What has five parts and protects some of your most basic rights?
Give up? It’s the First Amendment.
Can you name only a couple parts? Do you think the right to bear arms is in there?
You’re not alone. Many people have a hard time remembering all parts of the First Amendment. After all, that government class was in high school. Besides, does it really affect your day-to-day life all that much anyway?
Well, for starters, you are reading this newspaper. That involves two different parts. We at the Stater have the right to print these stories, opinion pieces and photos without governmental interference. You, the reader, get to read this paper, as well as any other paper, freely.
Don’t worry, your rights don’t stop there. Freedom of religion, speech, press, to peaceful assembly and petition cover a variety of your actions, words, thoughts and beliefs.
Because this is the third annual Freedom of Speech Week, we’re focusing on the most well known aspect of the First Amendment. This isn’t an apocryphal piece to scare you into supporting free speech because it’s only a matter of time before police start arresting people for Thoughtcrime.
But consider this: Despite increases in First Amendment classes from 2004 through 2006, nearly three-fourths of high school students still either don’t know how they feel about the First Amendment or take it for granted.
That fact came from the Future of the First Amendment survey conducted in the spring of this year. It was a follow up to another survey conducted by the John S. Knight Foundation in 2004.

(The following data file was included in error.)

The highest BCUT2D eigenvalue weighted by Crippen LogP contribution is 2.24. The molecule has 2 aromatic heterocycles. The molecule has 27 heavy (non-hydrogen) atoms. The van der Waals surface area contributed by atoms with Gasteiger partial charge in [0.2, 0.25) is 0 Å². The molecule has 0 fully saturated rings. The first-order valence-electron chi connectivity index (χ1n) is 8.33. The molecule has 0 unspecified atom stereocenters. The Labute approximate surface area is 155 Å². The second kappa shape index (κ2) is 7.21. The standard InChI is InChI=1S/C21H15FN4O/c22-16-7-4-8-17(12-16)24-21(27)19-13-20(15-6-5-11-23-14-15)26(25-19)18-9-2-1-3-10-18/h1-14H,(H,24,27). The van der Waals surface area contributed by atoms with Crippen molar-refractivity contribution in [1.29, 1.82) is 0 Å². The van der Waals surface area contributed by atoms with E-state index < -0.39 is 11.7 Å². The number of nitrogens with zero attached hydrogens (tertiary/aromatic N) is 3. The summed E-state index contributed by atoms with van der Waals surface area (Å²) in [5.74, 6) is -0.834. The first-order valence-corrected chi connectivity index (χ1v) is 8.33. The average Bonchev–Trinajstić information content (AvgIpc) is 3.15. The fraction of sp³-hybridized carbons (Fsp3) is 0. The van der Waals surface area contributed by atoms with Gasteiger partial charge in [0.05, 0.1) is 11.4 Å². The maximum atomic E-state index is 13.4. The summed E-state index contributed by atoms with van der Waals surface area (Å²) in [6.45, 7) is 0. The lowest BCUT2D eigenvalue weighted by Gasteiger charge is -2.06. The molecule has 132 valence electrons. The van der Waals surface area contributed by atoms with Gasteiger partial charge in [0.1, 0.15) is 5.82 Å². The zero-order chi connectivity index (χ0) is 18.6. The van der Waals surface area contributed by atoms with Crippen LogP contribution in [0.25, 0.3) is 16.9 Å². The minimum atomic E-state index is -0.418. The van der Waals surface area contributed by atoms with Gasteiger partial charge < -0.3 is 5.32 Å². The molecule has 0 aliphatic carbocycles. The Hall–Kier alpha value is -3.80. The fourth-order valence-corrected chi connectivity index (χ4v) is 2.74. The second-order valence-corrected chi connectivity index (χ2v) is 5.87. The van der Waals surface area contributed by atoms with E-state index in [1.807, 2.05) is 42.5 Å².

Here’s another one for you: Students support individual free expression rights that directly affect or interest them, but they’re less supportive of rights that are less relevant to their lives.
Now before you dismiss these statements because you’re in college and this report was about high school students, remember where you were a few years ago. Have your views changed that much? If you look at the story in yesterday’s paper, the quotes look fairly similar.
We don’t live in an Orwellian society. Yes, you can argue about the dangers of the Patriot Act and domestic surveillance programs – those scare us, too.
But think about all the countries that don’t guarantee these freedoms, or worse, punish its citizens for trying to make their voices heard. They censor and monitor the Internet, they crack down on any negative press about the government and force people into a single way of thinking to discourage any possibility of opposition.
We have these rights given to us merely for being born in the right geographic region. Why would you take them for granted? Once again, we have all heard of these advantages available to us, but too many of us ignore them or misunderstand them.
We’ve already written about why you should know your rights. We realize an editorial in your college newspaper isn’t going to make you go to the store and pick up a pocket-sized copy of the Constitution and memorize it.
What we are asking you to do is just think about why you wouldn’t want to know your basic rights. We can’t think of any reason. Can you?
The above editorial is the consensus opinion of the Daily Kent Stater editorial board.